More bad news in the publishing industry in Canada. The collapse of H.B. Fenn means the collapse of distribution networks throughout Canada. Fenn used to handle distribution for the University of Oxford Press, for example.
Is this the beginning of another Enron? I actually think it might be. And I hate to say it, but deservedly.
Fenn also owned Key Porter books, which ceased operations in January. According to PW, Fenn “has encountered significant financial challenges due to the loss of distribution lines, shrinking margins and the significant shift to e-books, all of which have significantly reduced the Company’s revenues.”
E-books. As if this is news?
In the stock market, you hedge your bets. Why are publishers relying solely on traditional distribution networks? It’s like Henry Ford has just turned out the Model T and these guys are still out there rounding up horses.
If the parent company gives up one of its star holdings, it doesn’t take a rocket scientist to know it’s in big trouble. If this was the stock market, Fenn shares would have plummeted in January, bringing the company down then, not now. I suppose that when Borders goes down, we’ll see similar expressions of shock.
But maybe that’s what’s wrong with the publishing industry. It acts as if it’s immune to market forces, as if e-books are a temporary phenomenon. I kind of feel like I’m watching Sigourney Weaver trying to convince her bosses that there’s an alien on-board the spaceship; they don’t take her seriously. And don’t they look surprised when their chests start exploding.
Maybe the belated disbelief about e-books is because most publishing companies seem to be run by men in their fifties who have their secretaries type their emails.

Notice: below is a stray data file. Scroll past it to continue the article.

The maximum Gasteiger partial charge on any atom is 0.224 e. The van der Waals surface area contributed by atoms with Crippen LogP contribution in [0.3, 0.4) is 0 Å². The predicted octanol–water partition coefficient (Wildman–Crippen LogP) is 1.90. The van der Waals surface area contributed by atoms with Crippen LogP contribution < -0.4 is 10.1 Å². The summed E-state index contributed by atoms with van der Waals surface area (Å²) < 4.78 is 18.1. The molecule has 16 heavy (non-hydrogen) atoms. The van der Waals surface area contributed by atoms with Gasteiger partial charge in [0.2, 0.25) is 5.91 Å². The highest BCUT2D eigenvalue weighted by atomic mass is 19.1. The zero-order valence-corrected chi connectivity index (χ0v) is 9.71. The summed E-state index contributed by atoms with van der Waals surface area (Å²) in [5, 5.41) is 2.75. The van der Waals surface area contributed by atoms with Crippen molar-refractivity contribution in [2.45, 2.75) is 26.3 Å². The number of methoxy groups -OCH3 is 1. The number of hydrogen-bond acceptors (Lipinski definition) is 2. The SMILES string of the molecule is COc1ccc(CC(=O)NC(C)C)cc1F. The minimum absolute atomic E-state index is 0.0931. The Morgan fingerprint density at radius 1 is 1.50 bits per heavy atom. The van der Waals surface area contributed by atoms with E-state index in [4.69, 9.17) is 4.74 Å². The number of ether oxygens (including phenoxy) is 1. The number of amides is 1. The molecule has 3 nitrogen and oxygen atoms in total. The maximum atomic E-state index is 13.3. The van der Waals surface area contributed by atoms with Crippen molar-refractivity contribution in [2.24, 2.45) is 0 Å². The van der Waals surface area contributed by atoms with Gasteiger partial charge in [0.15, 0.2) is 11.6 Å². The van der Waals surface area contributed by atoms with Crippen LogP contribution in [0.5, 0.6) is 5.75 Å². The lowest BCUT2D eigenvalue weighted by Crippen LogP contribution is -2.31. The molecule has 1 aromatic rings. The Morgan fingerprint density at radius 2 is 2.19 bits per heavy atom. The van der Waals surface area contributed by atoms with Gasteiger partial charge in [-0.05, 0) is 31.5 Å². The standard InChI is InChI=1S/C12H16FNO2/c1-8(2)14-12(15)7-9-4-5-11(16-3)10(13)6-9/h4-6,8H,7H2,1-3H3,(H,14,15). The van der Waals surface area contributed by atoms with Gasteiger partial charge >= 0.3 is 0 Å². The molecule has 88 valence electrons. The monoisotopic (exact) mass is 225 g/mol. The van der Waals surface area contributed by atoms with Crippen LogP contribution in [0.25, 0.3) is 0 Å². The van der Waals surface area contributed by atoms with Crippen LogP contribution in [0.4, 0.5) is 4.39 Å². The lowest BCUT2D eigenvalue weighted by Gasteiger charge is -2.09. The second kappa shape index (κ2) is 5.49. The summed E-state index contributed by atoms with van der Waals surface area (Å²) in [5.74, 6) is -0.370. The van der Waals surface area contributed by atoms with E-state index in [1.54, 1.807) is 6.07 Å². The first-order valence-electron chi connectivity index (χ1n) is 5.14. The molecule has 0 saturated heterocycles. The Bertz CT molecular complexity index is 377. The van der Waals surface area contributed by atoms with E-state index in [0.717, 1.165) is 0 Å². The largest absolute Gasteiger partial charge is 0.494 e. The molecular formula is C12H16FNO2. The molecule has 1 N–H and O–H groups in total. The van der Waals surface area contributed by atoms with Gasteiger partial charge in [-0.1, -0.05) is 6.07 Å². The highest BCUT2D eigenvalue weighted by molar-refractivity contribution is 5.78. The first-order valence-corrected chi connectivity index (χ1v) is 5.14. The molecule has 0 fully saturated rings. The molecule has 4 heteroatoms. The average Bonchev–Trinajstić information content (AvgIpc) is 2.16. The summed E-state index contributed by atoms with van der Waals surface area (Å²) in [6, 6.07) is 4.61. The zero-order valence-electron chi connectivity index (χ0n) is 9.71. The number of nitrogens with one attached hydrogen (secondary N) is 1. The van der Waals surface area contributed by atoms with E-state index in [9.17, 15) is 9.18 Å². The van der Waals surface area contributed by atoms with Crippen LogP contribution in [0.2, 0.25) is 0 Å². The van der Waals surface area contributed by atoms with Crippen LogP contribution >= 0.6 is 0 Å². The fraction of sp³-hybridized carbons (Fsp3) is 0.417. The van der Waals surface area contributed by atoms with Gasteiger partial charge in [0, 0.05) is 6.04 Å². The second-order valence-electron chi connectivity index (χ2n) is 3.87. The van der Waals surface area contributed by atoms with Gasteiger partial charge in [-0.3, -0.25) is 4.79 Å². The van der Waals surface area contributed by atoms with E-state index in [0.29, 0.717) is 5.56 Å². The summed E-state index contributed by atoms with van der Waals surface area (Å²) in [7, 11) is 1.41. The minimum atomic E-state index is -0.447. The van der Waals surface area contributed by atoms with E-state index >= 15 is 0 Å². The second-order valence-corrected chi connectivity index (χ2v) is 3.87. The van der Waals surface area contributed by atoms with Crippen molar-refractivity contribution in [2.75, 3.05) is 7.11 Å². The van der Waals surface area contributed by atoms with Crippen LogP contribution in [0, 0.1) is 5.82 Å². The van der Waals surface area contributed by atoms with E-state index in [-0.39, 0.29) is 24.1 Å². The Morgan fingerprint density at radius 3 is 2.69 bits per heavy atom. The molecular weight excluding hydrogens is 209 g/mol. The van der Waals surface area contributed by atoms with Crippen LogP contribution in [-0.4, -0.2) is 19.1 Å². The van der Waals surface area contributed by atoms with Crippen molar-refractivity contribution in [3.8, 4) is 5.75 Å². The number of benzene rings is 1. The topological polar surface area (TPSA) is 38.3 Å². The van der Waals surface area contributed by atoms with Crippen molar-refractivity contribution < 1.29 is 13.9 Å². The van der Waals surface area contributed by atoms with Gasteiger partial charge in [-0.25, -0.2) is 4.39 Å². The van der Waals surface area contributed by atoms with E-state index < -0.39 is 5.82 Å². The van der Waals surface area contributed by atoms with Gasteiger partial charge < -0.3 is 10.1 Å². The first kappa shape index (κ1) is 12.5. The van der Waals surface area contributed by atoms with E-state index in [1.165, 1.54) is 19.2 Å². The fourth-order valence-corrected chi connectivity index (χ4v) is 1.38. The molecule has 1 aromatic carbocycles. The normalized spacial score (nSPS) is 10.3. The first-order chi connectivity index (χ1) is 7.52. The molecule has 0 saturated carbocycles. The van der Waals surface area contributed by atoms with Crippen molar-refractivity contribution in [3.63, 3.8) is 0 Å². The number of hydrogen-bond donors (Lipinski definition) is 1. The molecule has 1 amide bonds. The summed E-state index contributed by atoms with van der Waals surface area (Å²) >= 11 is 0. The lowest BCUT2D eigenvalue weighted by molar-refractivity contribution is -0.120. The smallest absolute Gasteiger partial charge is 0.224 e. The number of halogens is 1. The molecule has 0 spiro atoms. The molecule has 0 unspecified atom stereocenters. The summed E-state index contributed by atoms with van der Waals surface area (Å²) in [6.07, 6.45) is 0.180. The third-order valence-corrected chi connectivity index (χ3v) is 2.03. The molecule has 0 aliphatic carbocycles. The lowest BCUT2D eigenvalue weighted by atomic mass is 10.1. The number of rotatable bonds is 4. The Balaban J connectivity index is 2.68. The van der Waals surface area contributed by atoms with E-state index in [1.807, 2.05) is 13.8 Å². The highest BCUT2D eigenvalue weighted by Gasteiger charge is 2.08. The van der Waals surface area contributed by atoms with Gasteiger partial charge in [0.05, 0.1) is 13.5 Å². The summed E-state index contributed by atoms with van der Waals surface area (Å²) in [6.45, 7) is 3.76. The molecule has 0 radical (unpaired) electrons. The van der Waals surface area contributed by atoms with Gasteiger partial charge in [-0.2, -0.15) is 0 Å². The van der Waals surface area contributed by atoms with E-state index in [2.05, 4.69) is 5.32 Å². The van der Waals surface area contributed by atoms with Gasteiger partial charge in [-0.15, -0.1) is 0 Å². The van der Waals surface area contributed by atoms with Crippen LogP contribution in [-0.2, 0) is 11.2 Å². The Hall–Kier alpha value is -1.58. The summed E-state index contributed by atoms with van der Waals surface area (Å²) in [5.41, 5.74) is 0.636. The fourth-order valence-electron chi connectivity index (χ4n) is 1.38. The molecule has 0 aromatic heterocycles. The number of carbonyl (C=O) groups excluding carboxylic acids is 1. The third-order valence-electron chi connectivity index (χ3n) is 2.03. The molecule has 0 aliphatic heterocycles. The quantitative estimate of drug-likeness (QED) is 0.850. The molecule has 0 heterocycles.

An ageing boomer (my vintage) gets to decide what books to publish and how to market them in an era where the biggest emerging demographic grew up on the Internet.
And they’re getting it wrong.
The publishing industry is in as much trouble as the legal industry is (which is another reason I quit law). Lawyers priced themselves right out of their clientele. No-one could afford to use them anymore.
You get big and expensive and forget that eventually, it’s the rodents that outlive, outlast, and outplay, not the dinosaurs. Small, nimble, responsive: that’s what it takes to survive.
I mean, c’mon, people. In the early 1900s, when Henry Ford developed the Model T, there were two ways to respond. Those companies who ignored it, who said the technology would never be popular, soon went out of business. Others rolled up their sleeves.
I think publishers should stop kvetching about e-books and holding meetings to talk about their declining profits. E-books are here. Get with the program.
Cheap e-books will change the marketplace the same way that affordable cars did. Accept it. If you have a company that distributes hard copy books, why aren’t you developing distribution channels for e-books, too?
Create some beautiful on-line bookstores. Get those young Internet-savvy kids to help — think Facebook. There are hardly any costs involved in e-book distribution: you can knock Amazon out of the park.
Provide reviews that people can trust so they can select what e-books to buy. Put podcasts with authors on your websites, the same way bookstores used to have signings. Get back to real customer service: on the Internet, people will appreciate that, there’s so little of it.
But do something. Because all the talk in the world isn’t going to stop people from saving money wherever they can in tough times. Regular books are simply too expensive. People my daughter’s age ‘get’ that: they’re paying off student loans. So do ageing pensioners on fixed incomes. And so will boomers, once we find our incomes declining, too.